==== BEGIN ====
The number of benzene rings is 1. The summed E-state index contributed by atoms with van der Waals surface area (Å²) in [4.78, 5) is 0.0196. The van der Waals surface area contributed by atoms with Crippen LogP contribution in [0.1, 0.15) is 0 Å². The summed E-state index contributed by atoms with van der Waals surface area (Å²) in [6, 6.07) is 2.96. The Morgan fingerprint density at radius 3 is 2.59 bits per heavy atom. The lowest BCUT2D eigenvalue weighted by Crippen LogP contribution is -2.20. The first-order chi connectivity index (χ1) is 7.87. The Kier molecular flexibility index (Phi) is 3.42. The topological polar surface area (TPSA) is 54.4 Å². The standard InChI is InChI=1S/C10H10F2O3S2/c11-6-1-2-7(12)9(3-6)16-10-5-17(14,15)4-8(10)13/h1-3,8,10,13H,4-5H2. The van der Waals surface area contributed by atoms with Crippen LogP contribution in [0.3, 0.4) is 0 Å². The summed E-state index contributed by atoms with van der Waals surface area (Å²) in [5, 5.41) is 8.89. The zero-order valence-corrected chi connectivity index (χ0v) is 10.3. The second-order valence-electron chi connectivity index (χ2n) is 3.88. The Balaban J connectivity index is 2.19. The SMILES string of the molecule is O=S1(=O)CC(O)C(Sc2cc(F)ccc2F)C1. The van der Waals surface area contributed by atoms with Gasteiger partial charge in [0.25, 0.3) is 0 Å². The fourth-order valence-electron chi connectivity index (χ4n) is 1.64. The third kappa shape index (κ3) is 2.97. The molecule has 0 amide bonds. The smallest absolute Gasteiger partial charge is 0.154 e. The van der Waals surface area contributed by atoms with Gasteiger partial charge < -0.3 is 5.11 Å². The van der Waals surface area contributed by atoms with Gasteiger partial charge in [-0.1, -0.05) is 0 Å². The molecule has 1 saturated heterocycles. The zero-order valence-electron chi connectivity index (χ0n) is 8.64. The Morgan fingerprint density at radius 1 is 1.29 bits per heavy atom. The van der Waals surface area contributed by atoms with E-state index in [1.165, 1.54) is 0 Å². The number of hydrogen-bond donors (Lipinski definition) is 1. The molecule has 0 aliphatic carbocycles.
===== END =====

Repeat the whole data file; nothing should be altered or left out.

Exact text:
The number of benzene rings is 1. The summed E-state index contributed by atoms with van der Waals surface area (Å²) in [4.78, 5) is 0.0196. The van der Waals surface area contributed by atoms with Crippen LogP contribution in [0.1, 0.15) is 0 Å². The summed E-state index contributed by atoms with van der Waals surface area (Å²) in [6, 6.07) is 2.96. The Morgan fingerprint density at radius 3 is 2.59 bits per heavy atom. The lowest BCUT2D eigenvalue weighted by Crippen LogP contribution is -2.20. The first-order chi connectivity index (χ1) is 7.87. The Kier molecular flexibility index (Phi) is 3.42. The topological polar surface area (TPSA) is 54.4 Å². The standard InChI is InChI=1S/C10H10F2O3S2/c11-6-1-2-7(12)9(3-6)16-10-5-17(14,15)4-8(10)13/h1-3,8,10,13H,4-5H2. The van der Waals surface area contributed by atoms with Crippen LogP contribution in [0.3, 0.4) is 0 Å². The summed E-state index contributed by atoms with van der Waals surface area (Å²) in [5, 5.41) is 8.89. The zero-order valence-corrected chi connectivity index (χ0v) is 10.3. The second-order valence-electron chi connectivity index (χ2n) is 3.88. The Balaban J connectivity index is 2.19. The SMILES string of the molecule is O=S1(=O)CC(O)C(Sc2cc(F)ccc2F)C1. The van der Waals surface area contributed by atoms with Gasteiger partial charge in [0.25, 0.3) is 0 Å². The fourth-order valence-electron chi connectivity index (χ4n) is 1.64. The third kappa shape index (κ3) is 2.97. The molecule has 0 amide bonds. The smallest absolute Gasteiger partial charge is 0.154 e. The van der Waals surface area contributed by atoms with Gasteiger partial charge < -0.3 is 5.11 Å². The van der Waals surface area contributed by atoms with Gasteiger partial charge in [-0.1, -0.05) is 0 Å². The molecule has 1 saturated heterocycles. The zero-order valence-electron chi connectivity index (χ0n) is 8.64. The Morgan fingerprint density at radius 1 is 1.29 bits per heavy atom. The van der Waals surface area contributed by atoms with E-state index in [1.165, 1.54) is 0 Å². The number of hydrogen-bond donors (Lipinski definition) is 1. The molecule has 0 aliphatic carbocycles.